AUSTRALIAN health reform is a cacophony of conflicting and confusing arias.
In March 2010, then Prime Minister Kevin Rudd delivered his long-awaited address to the National Press Club titled: “Better health, better hospitals: The national health and hospital network”.
Conscious of the historic importance of the occasion, he intoned: “Today we are delivering on the most significant reform of Australia’s health and hospital system since the introduction of Medicare almost three decades ago”.
He went on to say the government would deliver better health and better hospitals by establishing a national network “funded nationally, and run locally”. It was, he said, the first time in history that the federal government would take on the dominant funding role for the public hospital system.
Local Hospital Networks would run the hospital system to be funded from GST revenues, Rudd said.
But some four months later, on 23 June 2010, Rudd was deposed as the Prime Minister by Labor Party heavies and his vision for health is in danger of suffering the same fate. Indeed, the national health and hospitals network continues to be one of the many arias in Australia’s continuing comic opera of health reform.
In February this year, a soprano was centrestage — Prime Minister Julia Gillard, singing from yet another libretto, proclaiming her government would boost hospital funding and fast track the Local Hospital Networks.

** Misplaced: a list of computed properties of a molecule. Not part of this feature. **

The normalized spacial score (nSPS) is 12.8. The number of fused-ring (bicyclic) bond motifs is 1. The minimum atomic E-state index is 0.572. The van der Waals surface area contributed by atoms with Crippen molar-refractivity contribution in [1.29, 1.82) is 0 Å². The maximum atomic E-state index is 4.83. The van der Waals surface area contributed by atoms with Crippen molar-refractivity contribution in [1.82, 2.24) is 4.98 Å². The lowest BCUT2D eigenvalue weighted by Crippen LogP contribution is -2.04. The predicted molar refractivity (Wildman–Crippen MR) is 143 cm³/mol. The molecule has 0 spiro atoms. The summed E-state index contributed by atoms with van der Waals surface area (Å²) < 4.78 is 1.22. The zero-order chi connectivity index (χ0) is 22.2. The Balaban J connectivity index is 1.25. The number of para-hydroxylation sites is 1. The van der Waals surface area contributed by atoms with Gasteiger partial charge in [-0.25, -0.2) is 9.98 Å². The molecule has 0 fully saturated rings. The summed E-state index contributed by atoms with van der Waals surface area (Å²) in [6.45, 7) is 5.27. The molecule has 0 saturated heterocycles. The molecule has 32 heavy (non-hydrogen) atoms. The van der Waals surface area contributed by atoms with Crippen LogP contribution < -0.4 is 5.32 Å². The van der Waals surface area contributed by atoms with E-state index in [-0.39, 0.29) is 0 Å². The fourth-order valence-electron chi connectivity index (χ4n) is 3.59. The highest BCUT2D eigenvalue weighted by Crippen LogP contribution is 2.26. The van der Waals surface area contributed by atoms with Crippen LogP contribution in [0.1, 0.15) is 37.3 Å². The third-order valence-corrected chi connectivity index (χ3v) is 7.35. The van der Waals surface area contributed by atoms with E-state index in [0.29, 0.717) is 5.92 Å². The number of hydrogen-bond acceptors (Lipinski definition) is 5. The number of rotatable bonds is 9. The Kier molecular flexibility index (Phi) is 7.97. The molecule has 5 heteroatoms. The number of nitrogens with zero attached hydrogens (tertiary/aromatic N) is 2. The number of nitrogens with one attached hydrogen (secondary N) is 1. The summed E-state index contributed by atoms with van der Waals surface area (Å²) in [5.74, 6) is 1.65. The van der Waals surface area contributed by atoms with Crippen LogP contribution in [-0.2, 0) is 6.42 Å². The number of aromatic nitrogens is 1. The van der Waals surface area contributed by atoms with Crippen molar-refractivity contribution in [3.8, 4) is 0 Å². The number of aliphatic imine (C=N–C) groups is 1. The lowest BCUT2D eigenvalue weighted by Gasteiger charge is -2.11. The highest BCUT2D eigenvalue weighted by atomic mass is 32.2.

Our national health reform opera is crammed with many arias by different composers and different singers, usually without the controlling vision of a conductor. In short, not only is the score continually changing but different performers vie for dominance in a dizzy kaleidoscope of roles.
If we were to compile a magnum opus of the different discarded arias for health reform composed in the past 10 decades, we would shake our heads in dismay at the law of unintended consequences. Despite all the passion, commitment and dedication, a comic libretto of national proportions has unfolded.
Significantly, no health reform composer or aficionado has yet been prepared to bear the cost and responsibility of bringing the opera to completion. And, ominously, this tension is soon picked up by the divas, who sing their frustrations in a chorus known as the “blame game”.
Opera participants, drawn from various health bureaucracies and medical professional bodies, compete to amend the score without due reference to other players or to the cast as a whole.
Meanwhile, the ever-patient public is driven to despair by the cacophony emanating from these health reform librettos. They pine for the finesse and brilliance of a composer like Handel, Mozart or Rossini.
Health reform in Australia needs a visionary composer and inspired conductor to bring together the many players, and produce the harmonious performance that the Australian public deserves. It is not an enviable role.
Rudd stepped up to the podium but was unceremoniously thrown off the stage before the end of the first act. In the absence of such leadership the final production of this health opera still has a very long way to go.
Dr Martin Van Der Weyden is emeritus editor of the MJA.
Posted 26 September 2011